Think of if this way: now you can get moving focusing on someone else to grow old with. The right someone else.

Photo by Rubén Bagüés on Unsplash

To Write or Not to Write

Inevitable? My friend made me this to remind me to keep at it.

I’ve had a long slump. I’m IN a slump. One long train of rejections that keeps chugging by, practically waving in my face as it passes…

I told a friend of mine last week that if I didn’t hear back from a certain house by Friday, that I was done. I had shopped this particular manuscript around with fast and early interest rapidly fizzling into radio silence. That glowing promise, I think, is what has stung the hardest. Because after what I was certain was a sure thing, it’s gone nowhere. I’ve received the highest level of feedback I’ve ever heard on this one, and yet also received the fastest rate of rejections. I don’t get it. And I’ve. Had. Enough.

I’ve been frustrated for months. “Nothing of mine has been picked up for a few years now,” I told my friend. “I’ve had a good run…21 books. But I’ve got to face the new facts. I’m not cutting it. I need to move on. It’s okay, no hard feelings. No regrets.”

She didn’t say a thing. So I continued:

“I don’t get it. This sh*t is good. Borderline great. I mean, quite frankly it’s my best work,” I bragged lamented. “Agents and editors have flat out told me! Yet for one reason or another, it’s ‘not the right one for them.’ ARRRGGGH.” (I may have shaken my fists to the sky in a trite manner before toning it down a wee bit.) (OK, fine, I may also have let a few swear words fly before caching my breath.) (But I did not punch her, or the wall, or the poor guy walking by with fear in his eyes as he gave wide berth.) “I can’t control others, I can only control myself,” I said, sorta calmly. “So if I don’t hear back from [said house that I’d been really optimistic about] by Friday, I’m done. I’m getting off this train. I’ve submitted dozens of new manuscripts this year alone.” I scrunched my face and self corrected. “Tens? Well, at least five. Some better than others, I can admit. This last one can be my swan song. Time to jump ship. Or long-waving train car, whatever.”

“Everyone has a slump. That doesn’t mean you abandon ship. Shut up–I know you’re gonna say train. You know what I mean. What’s your problem? Why now?”

“The problem is, nothing that I’ve felt with my heart and soul as NEEDS TO BE TOLD has gone anywhere. My older stuff I’ve let go of, it’s crap, but some of this stuff I haven’t been able to abandon because I’ve truly thought they’re worthy. Yet guess what–after years and years of trying, they aren’t published. I’ve got to see that for what it is and recognize maybe my work is just not good enough. I need to move on. It’s okay, I’ve really thought it through. Been thinking about it for years, actually, and only now have the nerve to do it. I’ve made peace with it. ”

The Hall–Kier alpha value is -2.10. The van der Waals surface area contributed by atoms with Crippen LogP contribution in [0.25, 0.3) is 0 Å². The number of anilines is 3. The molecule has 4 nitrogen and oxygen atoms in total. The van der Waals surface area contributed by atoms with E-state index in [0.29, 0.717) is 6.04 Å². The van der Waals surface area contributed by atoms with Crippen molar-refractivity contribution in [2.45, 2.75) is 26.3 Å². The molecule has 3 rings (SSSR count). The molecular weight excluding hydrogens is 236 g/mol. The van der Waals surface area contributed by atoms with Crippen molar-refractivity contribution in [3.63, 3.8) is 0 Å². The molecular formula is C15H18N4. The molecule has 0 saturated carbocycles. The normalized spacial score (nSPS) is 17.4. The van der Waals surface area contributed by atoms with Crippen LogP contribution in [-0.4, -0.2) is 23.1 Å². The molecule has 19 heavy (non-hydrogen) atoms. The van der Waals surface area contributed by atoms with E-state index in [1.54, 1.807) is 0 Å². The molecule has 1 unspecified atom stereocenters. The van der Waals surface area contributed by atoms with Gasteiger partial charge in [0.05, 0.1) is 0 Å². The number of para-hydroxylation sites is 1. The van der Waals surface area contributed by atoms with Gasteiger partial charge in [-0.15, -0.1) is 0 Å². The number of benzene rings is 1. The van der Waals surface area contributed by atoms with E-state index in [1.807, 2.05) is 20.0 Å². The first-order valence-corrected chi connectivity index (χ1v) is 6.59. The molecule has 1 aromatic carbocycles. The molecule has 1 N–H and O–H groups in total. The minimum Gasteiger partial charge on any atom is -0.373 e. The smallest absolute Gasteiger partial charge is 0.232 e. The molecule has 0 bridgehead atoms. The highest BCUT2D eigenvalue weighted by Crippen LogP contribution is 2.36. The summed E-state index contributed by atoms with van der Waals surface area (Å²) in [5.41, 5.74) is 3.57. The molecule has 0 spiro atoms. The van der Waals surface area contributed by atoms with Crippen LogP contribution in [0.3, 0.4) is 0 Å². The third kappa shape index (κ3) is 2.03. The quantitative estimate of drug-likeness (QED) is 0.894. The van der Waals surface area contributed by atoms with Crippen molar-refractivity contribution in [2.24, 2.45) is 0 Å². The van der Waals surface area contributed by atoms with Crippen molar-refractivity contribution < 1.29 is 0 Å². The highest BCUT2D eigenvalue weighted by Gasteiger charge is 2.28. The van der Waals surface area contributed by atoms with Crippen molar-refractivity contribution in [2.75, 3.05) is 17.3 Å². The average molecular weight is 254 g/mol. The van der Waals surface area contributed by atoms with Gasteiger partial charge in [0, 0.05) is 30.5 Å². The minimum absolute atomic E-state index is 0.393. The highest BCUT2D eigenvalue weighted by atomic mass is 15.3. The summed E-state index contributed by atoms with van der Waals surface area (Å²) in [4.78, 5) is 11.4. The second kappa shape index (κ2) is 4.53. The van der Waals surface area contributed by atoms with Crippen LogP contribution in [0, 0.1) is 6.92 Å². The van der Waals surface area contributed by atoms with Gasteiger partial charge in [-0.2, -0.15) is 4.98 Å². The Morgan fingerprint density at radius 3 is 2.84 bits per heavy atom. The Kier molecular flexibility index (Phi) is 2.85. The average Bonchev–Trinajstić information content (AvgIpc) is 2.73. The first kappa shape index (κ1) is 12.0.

“Can you, though?” she asked, her question boring through my heart like a fire-heated rod.

“Can you really give up writing?”

My friends, has anyone ever asked you a question that stopped you in your tracks? One that called you out and showed you who you are? One that perhaps caught you off guard because you thought you already thought through all the ramifications and possible outcomes and were fine with all of them, but that one question made you realize you were just PRETENDING to be okay with said decision?

That’s what this question did to me.

Especially because this decision was based on an arbitrary if not fake deadline, with all hope pointing to a house actually getting back to me by said fake deadline, because I really wanted to hear back from them so I could continue writing. I mean, if I wanted to quit, I’d quite, right? None of this “starting tomorrow” business. If I wanted to stop swearing (HAH!) then I’d take it seriously and quit–not starting next week as long as no one pissed me off before then. I guess it’s like an addiction?

Swearing Writing is part of who I am. It’s what I do.

So no dumb, fake deadline is gonna make me quit.

Spoiler alert: As you may have guessed, that house hasn’t gotten back to me. It might never get back to me. Yet here I am. Writing. I’m still looking, still pounding the pavement, still pandering, still waving my LOOK OVER HERE flag. I’ve chosen another house to send to–three in fact. (I never said I was exclusive in the submission and unless requested, these days most assume you aren’t. I’d really like that first one. But tick tock, I ain’t got all day to hear no, lol. I can retract my submission to the others if that one signs me. Wouldn’t that be a great problem to have?)

So, yeah, here I am, writing again.

Does it feel good?

Better than not writing, that’s for sure.

Gift from my sisters to encourage the ongoing warrior in me. I share it with the ongoing warrior in you!

Thanks for joining me on this writing journey. I bet you’ve got “I’m done” stories too. Let me hear about them!

Iceland: Facts for Fiction

If you’re considering Iceland as a setting for your next book, I highly recommend, it. As one friend put it, it’s “otherworldly.” It’s known for amazingly beautiful, natural underground hot springs like Blue Lagoon. Fantastically colorful cityscapes. Volcanoes. A geyser (Geysir) from which all other geysers are named. The spot where European and North American continents split (tectonic plates). Waterfall after waterfall. Some great music. Black sand beaches. And sure, where Game of Thrones has filmed.

Unfiltered photo from my camera! Copyright Bitsy Kemper

Having recently spent a week there, I want to share some ways this landscape can make for an interesting background–if not supporting character–in your next book. Here are some random facts as told to me by historians and locals (that I backed up by other sources):